Building a better vocabulary, whether in your own language or a foreign language, has never been simpler. Reading a daily newspaper is the first port of call; a fun way of learning more words in a spontaneous fashion, about a variety of different topics, without it feeling too much like homework. Often, the meaning of the word is evident from the context, so this is an easy way to pick up new vocabulary without having to specifically go looking for it. Another great way is to use a thesaurus, whether it be electronic or paper, looking up synonyms for those words that we use all the time and which have become a bit repetitive and boring. This is an exciting way to improve vocabulary and liven up letters, essays or even everyday conversations. Finally, know your roots! At least half of the words in the English language are derived from Greek and Latin roots. Knowing these roots would help us to grasp the meaning of words before we look them up in the dictionary. For example, knowing the roots of the word ‘philosophy’ tells us what it means; the ‘sophy’ suffix is related to knowledge and the ‘phil’ is related to love. Similarly, ‘philanthropy’ contains the same ‘phil’ for love, while ‘anthropy’ comes from the same Greek root that gives us ‘anthropology’ – ‘logy’ meaning study of any kind, of ‘anthropos’, humankind. To help you on your way to knowing your roots, here’s a table with some of the most common ones:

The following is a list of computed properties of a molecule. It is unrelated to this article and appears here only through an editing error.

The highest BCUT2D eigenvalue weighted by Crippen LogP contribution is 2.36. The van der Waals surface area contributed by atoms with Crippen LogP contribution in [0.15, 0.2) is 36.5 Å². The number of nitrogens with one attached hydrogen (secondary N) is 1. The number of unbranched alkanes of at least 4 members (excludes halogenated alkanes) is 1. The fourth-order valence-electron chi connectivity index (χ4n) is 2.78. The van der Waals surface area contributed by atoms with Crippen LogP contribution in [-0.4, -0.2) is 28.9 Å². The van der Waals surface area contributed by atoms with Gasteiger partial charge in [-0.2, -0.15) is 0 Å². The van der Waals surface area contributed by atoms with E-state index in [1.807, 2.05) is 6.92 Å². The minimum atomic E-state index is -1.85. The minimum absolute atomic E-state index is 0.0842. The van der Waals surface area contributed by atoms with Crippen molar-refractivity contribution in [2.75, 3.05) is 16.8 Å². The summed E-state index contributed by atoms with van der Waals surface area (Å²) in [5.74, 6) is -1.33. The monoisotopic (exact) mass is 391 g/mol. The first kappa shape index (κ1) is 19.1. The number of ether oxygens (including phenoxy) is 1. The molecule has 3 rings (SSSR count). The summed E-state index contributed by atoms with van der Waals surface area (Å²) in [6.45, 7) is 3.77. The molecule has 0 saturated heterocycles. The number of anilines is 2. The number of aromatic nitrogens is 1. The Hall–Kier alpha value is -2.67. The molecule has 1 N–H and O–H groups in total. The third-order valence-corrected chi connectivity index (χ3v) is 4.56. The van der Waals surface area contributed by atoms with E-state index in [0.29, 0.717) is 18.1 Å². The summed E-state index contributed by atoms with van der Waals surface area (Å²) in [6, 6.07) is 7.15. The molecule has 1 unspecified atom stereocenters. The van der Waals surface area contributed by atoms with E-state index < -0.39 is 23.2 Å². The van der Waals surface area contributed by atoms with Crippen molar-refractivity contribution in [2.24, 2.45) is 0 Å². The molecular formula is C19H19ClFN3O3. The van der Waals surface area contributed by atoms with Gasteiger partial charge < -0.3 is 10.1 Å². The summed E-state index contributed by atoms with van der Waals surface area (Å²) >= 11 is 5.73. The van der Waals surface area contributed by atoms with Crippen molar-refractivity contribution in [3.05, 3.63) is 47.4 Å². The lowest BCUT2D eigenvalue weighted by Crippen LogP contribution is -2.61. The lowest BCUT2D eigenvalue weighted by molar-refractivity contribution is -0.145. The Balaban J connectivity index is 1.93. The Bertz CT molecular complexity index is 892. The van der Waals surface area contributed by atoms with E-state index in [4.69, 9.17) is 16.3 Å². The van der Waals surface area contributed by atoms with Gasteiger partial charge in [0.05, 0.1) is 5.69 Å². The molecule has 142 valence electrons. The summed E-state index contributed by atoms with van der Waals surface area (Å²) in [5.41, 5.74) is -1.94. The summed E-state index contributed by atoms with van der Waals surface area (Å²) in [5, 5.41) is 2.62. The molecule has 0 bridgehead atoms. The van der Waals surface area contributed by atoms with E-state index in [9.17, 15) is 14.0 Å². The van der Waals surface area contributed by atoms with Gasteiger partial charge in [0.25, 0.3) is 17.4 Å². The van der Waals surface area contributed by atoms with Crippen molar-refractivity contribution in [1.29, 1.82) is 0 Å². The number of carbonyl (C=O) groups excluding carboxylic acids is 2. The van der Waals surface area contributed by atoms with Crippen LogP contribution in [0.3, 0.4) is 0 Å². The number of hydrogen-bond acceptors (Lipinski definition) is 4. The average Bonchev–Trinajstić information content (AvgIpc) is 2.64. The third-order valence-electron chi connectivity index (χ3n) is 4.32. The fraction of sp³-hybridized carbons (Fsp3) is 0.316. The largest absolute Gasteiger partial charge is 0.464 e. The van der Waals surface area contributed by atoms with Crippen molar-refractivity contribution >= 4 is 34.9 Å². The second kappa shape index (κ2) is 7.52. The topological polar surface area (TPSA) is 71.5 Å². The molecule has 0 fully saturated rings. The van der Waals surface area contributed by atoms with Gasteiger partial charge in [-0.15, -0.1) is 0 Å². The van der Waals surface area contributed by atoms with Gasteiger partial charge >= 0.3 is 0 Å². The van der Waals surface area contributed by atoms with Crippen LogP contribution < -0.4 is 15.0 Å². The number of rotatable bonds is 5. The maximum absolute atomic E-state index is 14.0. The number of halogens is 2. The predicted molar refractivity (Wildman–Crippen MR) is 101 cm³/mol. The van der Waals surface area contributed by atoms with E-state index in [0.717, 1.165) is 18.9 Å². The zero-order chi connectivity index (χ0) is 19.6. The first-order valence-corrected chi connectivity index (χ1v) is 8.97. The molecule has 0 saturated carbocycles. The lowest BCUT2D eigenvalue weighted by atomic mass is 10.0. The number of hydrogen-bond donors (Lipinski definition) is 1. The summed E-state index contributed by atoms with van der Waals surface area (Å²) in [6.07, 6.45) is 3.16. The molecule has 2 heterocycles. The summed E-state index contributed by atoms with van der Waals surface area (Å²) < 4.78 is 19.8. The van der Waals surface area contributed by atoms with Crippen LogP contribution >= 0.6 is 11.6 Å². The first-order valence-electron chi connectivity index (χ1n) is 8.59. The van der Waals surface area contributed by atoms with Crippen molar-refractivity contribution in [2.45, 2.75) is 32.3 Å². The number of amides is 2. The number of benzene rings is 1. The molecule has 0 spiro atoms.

Some common Greek and Latin roots:

Root (source) Meaning English words
aster, astr (G) star astronomy, astrology
audi (L) to hear audible, auditorium
bene (L) good, well benefit, benevolent
bio (G) life biology, autobiography
dic, dict (L) to speak dictionary, dictator
fer (L) to carry transfer, referral
fix (L) to fasten fix, suffix, affix
geo (G) earth geography, geology
graph (G) to write graphic, photography
jur, just (L) law jury, justice
log, logue (G) word, thought,
monologue, astrology, biology, neologism
luc (L) light lucid, translucent
manu (L) hand manual, manuscript
meter, metr (G) measure metric, thermometer
op, oper (L) work operation, operator
path (G) feeling pathetic, sympathy, empathy
paed (G) child paediatrics
phil (G) love philosophy, Anglophile
phys (G) body, nature physical, physics
scrib, script (L) to write scribble, manuscript
tele (G) far off telephone, television
ter, terr (L) earth territory, extraterrestrial
vac (L) empty vacant, vacuum, evacuate
verb (L) word verbal, verbose
vid, vis (L) to see video, vision, television


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